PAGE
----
Like the majority of stars that have spent so much time hovering around the top of the Hollywood A-list, Ben Affleck’s career has experienced its fair share of ups and downs. After rising to prominence in Kevin Smith’s Mallrats and Chasing Amy, the actor broke out in a huge way as the co-star and co-writer of Good Will Hunting, and quickly became one of the fastest-rising young talents in the business.
However, over the next few years you’d be more likely to find Affleck making headlines in the tabloids than the trade papers, and his output became characterized by painfully mediocre blockbusters like Armageddon, Pearl Harbor, The Sum of All Fears, Daredevil and Paycheck, and let’s not forget about his starring role in the disastrous Gigli, which is rightly regarded as one of the worst movies ever made.
In recent years, it looked like Affleck had finally turned his back on big budget studio fare though, which is why it came as such a surprise when he was first cast as the DCEU’s Batman. He knew exactly what he was getting himself into, and it would be an understatement to say that a lot of people were shocked by how well he fit the franchise’s idea of what a grizzled and world-weary veteran take on the Dark Knight should be.
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Before he quietly retired from the role following the disappointment of Justice League and concerns over his own personal well-being, fans were in agreement that Affleck had the potential to become one of the all-time great big screen Batmen. And now that he’s officially been confirmed to return in The Flash, director Andy Muschietti has explained why the 48 year-old is so well-suited for the role.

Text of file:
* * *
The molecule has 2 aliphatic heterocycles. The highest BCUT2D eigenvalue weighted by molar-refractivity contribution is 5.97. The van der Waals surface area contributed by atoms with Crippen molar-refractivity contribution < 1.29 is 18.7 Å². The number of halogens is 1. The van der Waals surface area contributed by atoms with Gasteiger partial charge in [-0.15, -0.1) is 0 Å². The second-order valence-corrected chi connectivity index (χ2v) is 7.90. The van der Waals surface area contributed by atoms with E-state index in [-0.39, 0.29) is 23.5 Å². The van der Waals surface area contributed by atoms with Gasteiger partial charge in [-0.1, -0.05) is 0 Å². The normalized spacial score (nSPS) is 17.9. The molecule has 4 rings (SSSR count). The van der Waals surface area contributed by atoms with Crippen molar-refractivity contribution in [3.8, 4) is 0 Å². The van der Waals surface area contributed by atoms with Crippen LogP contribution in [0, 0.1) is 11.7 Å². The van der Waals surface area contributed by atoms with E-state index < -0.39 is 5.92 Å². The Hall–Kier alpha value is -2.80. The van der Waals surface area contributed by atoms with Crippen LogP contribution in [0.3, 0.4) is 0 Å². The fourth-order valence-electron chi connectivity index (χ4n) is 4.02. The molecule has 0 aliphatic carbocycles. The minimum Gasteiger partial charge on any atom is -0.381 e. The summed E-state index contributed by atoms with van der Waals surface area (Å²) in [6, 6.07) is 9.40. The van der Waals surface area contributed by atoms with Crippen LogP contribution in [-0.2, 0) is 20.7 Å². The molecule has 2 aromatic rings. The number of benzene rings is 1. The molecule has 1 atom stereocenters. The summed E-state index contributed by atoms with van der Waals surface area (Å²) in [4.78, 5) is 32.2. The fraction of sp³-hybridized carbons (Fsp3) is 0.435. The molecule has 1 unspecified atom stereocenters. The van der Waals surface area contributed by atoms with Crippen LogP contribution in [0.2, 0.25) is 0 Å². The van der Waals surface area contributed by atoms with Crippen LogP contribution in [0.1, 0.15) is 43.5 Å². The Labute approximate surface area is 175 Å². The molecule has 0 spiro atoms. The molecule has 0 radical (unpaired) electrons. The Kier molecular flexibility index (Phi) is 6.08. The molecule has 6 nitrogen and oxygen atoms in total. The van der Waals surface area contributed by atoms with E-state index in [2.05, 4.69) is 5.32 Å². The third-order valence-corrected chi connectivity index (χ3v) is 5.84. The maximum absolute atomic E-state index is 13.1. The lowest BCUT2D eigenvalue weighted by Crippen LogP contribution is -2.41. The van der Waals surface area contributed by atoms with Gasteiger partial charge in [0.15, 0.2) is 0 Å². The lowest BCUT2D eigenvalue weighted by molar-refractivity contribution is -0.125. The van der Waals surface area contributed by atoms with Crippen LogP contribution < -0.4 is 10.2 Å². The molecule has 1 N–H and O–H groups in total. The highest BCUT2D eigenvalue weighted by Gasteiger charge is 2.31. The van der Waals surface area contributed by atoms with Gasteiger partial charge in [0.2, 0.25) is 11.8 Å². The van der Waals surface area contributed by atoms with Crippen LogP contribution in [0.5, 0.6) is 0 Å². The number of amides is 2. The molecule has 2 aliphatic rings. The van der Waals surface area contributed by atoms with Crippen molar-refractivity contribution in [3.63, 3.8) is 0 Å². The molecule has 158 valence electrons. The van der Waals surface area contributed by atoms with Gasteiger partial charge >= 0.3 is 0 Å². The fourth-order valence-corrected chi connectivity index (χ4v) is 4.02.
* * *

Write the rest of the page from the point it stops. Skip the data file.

“His Batman has a dichotomy that is very strong which is his masculinity, because of the way he looks, and the imposing figure that he has, and his jawline, but he’s also very vulnerable. He knows how to deliver from the inside out, that vulnerability. He just needs a story that allows him to bring that contrast, that balance.”
Muschietti’s comments certainly make it sound like he agrees with those that felt Affleck’s take on the character was let down by the quality of the movies that surrounded him, and the director will no doubt be looking to put that right when the actor suits up and steps onto the set of The Flash.